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Kevin Ager, the Technical Sales Director of DAS Business Furniture, discusses how occupational density in our place of work, and the quality of the air that we breathe as a result, can have a lasting effect on our health.

The universal use of flat computer screens and laptops coupled with the greater application of new ways of working and pressure to cut property costs have meant that the density at which buildings are occupied has been rising dramatically over the past few years. One of the most immediate manifestations of this is the ongoing pressure on space allocations for employees. In its 2009 Guide to Specification, the British Council for Offices (BCO) reported that the average occupational density of a British office had increased by around 40% since 1997. As a result, the BCO increased its density standard from the previous advisory 12-17 sq m to 8-13 sq m per person. The new average benchmark for the office environment has been set at 10 sq m. Just two years on, even this is now generally seen as high especially in sectors such as financial services. The BCO launched a fresh research project in September of this year to bring its guidance up to date, and it is expected to find another significant leap.


Health and safety legislation is playing catch-up with these trends. For example, when it comes to providing a productive working environment in terms of air quality, most of the existing regulations are related to dated guidance and especially the Workplace (Health, Safety and Welfare) Regulations 1992 and the Display Screen Equipment regulations of the same year.

Both sets of regulations are clearly outmoded. The basic idea from the former is that you should allocate around 11 cubic metres of space within the building per person, which we know is not always likely nowadays, is based on old technology and is also determined by ceiling heights. The DSE regulations are based on people using cathode ray tube monitors and desk based working with a single fixed PC, which we also know is no longer the case for the majority of people. While there is also a general duty of care under the Health and Safety at Work Act of 1974 which covers pretty much everything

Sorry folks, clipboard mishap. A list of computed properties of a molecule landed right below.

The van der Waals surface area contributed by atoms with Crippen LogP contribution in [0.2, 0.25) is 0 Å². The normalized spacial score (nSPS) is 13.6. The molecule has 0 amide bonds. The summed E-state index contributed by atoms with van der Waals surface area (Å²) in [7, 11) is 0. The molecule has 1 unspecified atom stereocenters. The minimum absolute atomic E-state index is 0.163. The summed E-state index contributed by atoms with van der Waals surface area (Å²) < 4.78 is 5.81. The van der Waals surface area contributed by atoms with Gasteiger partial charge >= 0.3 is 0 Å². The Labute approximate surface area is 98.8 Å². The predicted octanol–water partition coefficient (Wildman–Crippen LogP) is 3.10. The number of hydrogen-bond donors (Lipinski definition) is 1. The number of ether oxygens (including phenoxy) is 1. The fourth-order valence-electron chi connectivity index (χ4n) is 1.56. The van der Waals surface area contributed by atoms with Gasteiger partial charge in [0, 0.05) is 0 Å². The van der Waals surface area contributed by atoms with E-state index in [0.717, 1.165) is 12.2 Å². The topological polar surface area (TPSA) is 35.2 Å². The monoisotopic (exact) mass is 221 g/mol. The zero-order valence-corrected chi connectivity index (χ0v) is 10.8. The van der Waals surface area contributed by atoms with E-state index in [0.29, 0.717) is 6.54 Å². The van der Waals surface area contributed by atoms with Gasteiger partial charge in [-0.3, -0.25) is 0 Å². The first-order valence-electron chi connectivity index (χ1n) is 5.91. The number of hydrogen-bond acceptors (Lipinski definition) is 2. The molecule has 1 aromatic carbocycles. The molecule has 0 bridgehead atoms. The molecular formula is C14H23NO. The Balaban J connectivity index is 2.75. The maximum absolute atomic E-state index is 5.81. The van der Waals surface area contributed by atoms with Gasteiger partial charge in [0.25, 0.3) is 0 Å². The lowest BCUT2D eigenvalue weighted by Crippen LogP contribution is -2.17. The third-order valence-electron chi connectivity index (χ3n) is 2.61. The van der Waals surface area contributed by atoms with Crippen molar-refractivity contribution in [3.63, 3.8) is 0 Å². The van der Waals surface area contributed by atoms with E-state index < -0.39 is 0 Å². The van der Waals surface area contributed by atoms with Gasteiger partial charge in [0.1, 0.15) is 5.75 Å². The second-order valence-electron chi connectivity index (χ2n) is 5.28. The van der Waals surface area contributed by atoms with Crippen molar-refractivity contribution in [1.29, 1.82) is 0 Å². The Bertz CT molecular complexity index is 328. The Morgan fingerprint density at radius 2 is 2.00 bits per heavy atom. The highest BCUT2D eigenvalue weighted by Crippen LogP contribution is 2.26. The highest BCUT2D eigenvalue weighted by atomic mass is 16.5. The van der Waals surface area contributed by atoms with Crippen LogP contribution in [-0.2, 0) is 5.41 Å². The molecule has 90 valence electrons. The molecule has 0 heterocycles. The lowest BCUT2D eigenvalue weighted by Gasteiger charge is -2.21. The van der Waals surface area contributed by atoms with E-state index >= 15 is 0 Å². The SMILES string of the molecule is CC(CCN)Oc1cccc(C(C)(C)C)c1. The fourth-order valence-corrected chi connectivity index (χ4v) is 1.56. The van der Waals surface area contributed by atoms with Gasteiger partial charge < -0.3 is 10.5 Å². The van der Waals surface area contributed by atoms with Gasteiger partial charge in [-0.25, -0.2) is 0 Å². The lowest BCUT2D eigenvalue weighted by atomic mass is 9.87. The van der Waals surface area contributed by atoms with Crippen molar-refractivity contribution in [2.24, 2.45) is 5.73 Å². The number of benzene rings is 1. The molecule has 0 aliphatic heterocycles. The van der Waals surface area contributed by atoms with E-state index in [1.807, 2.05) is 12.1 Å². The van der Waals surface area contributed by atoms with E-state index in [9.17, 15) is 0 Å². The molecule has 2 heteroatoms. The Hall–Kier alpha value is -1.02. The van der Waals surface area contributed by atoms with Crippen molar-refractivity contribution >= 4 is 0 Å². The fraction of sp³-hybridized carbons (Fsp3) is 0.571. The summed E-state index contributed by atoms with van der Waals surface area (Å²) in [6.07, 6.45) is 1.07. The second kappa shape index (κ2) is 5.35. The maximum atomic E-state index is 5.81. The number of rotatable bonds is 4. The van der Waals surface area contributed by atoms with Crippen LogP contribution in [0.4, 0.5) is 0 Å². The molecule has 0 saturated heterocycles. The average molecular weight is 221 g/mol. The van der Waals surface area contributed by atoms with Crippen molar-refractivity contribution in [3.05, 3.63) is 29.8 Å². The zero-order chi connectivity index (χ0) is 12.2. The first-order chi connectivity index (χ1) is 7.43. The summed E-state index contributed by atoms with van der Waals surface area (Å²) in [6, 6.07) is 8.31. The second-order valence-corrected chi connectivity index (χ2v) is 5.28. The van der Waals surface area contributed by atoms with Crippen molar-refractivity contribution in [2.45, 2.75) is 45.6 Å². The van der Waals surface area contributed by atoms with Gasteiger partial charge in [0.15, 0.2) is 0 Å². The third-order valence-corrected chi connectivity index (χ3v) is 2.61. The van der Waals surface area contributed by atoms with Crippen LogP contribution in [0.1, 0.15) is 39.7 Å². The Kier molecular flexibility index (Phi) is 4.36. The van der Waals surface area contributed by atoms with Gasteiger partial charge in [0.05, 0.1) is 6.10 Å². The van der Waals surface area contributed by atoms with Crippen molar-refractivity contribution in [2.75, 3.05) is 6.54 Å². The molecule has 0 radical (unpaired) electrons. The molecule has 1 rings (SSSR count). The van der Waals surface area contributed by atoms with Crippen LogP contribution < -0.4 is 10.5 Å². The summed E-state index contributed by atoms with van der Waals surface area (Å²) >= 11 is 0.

without going into specifics, there is still a problem in that they ask for things like ‘a sufficient quantity of fresh or purified air’. Well, define ‘fresh’ and ‘sufficient’. The regulations also fail to take fully into account other factors such as humidity, airborne particles and chemicals, heat, air conditioning, planting, smells and so on. In many cases, it is up to facilities managers to set their own parameters.

It is estimated that even in a typical office each person and their computer equipment will generate some 1,500 watts of energy per hour, the equivalent of a fan heater. The problem can be significant in certain types of environments, such as dealer rooms where people typically use multiple flat screens in large open plan areas with occupancy densities above 7 sq m per person, and where work can carry on around the clock to meet deadlines and to take full advantage of the globalised financial markets.

In these circumstances, the thermal output of hardware

can easily exceed the capabilities of the building’s cooling systems and air- conditioning systems, or even produce localised hotspots that are uncomfortable to work in and potentially harmful to people and equipment alike. In addition, most forward thinking organisations are eager to provide workplaces that are as efficient as possible in order to meet their own environmental targets as well as keeping costs to an absolute minimum. These objectives frequently go hand-in-hand and companies are invariably keen to take advantage of any opportunities.

There are other factors that play an important role. For example, in recent years, the UK has seen a shift in Heating, Ventilation and Air Conditioning (HVAC) system energy-consumption patterns from a winter peak to a summer peak, indicating that people are increasingly more concerned about being too hot in the workplace than too cold.

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